Even after playing years of DC Heroes which had a Hero Point mechanic, I still didn't clue into the usefulness of what I now call Cinematic Points until much later, using Chad Underkoffler's plug-in for GURPS published in Pyramid. Whether you call these Karma, or Bennies, or Story Points, or Star Power, CPs are a pool of points you can use to affect the story being collectively told. At their most basic (and boring), they provide to hit bonuses or health surges, but they get exciting when players use them to change details in their environment to make scenes more fun and memorable (anything from creating a beaker of acid on the lab bench to revealing a key henchman was actually working on their side). Cinematic Points effectively put some of the story telling power usually reserved for the GameMaster into the players' hands, and I've always found it a rewarding process. In fact, I've actively chosen games with the mechanic since, or considered adding them to help in genre emulation where they were absent.
AD&D's Kits and Factions
This could have been a token D&D entry (the only game many gamers care about), but I was genuinely excited when 2nd Edition came out with the Fighter's Handbook and all those great ways of differentiating one Fighter from another. Other books in the series varied in quality, but the core concept was sound. Without actually splatting tons of new classes, you could add a layer of flavor (be it role, culture or trope) on top of very basic classes and create an entirely new playing experience. With Planescape, my favorite D&D setting of them all, Faction (the character's philosophy) added yet another layer. And with each layer, you gained cool abilities and interesting-to-play flaws.
On the opposite end of the spectrum from D&D, and coming to me via Over the Edge, is the way the FATE family of systems handles attributes. Instead of every character having the same quantifiable stats (you know the ones, STR, DEX, END, INT, etc.), the player would basically be in charge of creating a catch-all attribute that would come into play any time an element of that "Aspect" became relevant. For example, you might have a wide archetype like Civilized Barbarian or Gentleman Thief, or a more focused personality trait like Tough Customer or Wiseacre. Depending on the game, it can also be a key gadget like Sentient Sword or a super-power like Insects Follow My Every Whim. The lesson is that you don't need a whole bunch of nitty-gritty rules for every possible character concept or effect, and it's an ultimately freeing one.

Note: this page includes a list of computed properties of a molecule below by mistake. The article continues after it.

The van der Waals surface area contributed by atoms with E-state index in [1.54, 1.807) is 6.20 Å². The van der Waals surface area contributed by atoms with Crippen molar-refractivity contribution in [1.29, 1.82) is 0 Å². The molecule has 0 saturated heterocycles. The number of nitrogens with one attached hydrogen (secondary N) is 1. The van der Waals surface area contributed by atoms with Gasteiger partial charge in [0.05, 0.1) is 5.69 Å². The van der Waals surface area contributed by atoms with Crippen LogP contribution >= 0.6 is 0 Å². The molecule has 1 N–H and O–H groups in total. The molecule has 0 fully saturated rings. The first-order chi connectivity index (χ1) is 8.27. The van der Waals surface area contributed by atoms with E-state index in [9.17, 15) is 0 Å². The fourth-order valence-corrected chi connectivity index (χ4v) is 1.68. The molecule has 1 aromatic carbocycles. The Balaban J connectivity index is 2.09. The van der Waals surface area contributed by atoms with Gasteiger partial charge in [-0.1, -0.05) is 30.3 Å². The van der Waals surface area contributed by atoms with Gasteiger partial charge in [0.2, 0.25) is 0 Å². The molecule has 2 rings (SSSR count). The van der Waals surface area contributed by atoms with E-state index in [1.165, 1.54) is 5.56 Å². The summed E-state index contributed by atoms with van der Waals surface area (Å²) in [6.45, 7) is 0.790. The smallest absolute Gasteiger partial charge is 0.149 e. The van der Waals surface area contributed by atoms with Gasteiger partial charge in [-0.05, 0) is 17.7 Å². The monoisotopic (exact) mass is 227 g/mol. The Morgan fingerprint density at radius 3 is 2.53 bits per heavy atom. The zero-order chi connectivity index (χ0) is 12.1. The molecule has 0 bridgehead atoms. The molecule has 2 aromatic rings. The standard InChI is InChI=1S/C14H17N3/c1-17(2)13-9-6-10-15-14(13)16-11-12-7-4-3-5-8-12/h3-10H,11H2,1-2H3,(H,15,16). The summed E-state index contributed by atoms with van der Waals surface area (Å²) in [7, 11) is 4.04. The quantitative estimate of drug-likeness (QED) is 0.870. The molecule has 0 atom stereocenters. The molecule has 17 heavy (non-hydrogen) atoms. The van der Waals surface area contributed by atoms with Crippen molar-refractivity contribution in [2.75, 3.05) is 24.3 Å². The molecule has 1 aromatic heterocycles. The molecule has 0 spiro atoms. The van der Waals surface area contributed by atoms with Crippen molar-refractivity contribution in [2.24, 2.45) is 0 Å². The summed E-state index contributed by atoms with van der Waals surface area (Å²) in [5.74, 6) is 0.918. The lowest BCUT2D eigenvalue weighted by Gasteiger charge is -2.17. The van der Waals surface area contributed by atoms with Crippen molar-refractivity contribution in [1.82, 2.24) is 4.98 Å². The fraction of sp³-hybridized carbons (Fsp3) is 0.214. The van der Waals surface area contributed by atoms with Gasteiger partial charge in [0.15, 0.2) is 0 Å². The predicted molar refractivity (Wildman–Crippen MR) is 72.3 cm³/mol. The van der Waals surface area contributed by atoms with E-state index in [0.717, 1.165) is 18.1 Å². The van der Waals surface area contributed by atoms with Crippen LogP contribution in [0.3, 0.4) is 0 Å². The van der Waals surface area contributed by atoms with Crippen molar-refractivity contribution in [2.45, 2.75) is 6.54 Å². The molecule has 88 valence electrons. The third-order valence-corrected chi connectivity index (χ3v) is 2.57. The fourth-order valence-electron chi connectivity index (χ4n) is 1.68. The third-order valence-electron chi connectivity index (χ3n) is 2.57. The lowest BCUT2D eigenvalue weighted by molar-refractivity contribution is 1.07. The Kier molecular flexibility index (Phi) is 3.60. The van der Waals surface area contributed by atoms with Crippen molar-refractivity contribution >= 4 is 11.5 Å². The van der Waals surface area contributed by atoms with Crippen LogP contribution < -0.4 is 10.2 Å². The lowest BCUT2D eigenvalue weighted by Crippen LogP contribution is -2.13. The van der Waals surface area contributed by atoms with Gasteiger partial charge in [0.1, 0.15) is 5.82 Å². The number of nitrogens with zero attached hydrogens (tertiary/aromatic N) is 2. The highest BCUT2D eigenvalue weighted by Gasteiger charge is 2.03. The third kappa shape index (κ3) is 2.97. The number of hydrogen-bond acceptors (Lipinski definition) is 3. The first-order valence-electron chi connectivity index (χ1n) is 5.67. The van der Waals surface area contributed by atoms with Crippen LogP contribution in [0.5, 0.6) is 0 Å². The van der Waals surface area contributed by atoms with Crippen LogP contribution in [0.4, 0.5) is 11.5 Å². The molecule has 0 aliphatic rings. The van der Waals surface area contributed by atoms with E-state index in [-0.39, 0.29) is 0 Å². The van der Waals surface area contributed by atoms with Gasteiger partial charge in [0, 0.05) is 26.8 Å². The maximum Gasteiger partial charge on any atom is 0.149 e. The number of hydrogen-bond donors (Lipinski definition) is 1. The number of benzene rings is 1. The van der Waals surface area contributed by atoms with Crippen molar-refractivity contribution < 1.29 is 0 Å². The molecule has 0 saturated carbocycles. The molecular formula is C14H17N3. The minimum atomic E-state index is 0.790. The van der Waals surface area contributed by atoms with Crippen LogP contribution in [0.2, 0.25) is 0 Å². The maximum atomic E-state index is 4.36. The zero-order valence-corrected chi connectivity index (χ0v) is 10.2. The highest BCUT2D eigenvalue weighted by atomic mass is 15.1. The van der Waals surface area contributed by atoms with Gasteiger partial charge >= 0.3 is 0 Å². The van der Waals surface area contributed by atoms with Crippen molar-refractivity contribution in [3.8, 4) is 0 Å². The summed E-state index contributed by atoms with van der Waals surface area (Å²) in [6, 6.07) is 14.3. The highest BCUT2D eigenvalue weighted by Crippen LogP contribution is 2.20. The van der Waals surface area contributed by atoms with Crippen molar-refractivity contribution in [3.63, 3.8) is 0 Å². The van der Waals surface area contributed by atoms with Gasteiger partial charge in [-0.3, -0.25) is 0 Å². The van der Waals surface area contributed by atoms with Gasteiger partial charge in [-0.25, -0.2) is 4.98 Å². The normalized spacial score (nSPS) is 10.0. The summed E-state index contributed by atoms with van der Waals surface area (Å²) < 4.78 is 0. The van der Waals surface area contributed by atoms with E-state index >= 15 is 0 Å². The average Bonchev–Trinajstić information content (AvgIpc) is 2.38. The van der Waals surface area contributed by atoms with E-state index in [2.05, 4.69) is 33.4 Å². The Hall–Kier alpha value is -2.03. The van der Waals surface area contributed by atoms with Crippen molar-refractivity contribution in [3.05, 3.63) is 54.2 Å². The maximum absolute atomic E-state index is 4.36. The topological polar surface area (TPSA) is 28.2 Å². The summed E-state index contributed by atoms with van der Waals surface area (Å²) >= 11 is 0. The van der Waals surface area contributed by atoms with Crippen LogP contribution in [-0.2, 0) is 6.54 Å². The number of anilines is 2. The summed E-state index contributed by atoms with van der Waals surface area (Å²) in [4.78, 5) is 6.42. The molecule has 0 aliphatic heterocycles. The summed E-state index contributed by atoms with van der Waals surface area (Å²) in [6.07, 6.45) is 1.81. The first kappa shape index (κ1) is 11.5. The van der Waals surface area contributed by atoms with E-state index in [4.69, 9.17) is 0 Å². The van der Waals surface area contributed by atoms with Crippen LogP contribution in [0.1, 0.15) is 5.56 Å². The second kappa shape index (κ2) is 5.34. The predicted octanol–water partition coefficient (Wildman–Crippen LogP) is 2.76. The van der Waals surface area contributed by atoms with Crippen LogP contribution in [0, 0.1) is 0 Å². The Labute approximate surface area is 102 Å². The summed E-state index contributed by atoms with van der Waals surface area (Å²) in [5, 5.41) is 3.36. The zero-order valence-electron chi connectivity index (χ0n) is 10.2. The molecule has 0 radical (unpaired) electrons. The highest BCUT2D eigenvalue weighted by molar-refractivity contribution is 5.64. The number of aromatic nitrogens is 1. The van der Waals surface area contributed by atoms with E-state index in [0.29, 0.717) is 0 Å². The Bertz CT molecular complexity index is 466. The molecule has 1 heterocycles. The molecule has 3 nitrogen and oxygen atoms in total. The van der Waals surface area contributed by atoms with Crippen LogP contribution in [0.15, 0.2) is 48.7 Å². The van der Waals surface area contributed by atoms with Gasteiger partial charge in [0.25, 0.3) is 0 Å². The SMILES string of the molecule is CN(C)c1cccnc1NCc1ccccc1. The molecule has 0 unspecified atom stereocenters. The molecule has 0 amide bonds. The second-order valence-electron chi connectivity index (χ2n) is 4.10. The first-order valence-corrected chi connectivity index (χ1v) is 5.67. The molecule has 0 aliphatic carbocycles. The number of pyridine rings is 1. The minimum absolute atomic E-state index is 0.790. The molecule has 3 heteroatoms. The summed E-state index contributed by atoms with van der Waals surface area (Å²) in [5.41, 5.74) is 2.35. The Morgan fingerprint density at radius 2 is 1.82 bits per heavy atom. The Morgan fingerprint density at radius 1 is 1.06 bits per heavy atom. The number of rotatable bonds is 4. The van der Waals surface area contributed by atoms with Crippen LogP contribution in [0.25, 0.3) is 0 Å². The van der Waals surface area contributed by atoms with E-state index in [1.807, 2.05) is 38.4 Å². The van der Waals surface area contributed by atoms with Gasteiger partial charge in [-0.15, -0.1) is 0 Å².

DC Heroes' elegant MEGS
The Mayfair Exponential Game System (or MEGS) is the engine that used to power DC Heroes RPG (and still powers Blood of Heroes, its DC-free variant), and I love its elegance. Not only does it solve the problem of exponential attribute systems required of super-hero gaming (you have to model Superman and Lois Lane without the math getting out of control), but it effectively hides its mechanics from view during play. Players roll their Acting Value against an Opposing Value, and the better they roll, the better they might do when confronting Effect Values to Resistance Values. It sounds a little complicated when I try to explain, but magically, it's incredibly simple during play. The GM simply cross-references numbers on just two tables (AV/OV and EV/RV) and the trick is done. No muss, no fuss. A brilliant piece of game engineering.
DC Adventures' Combat Advantages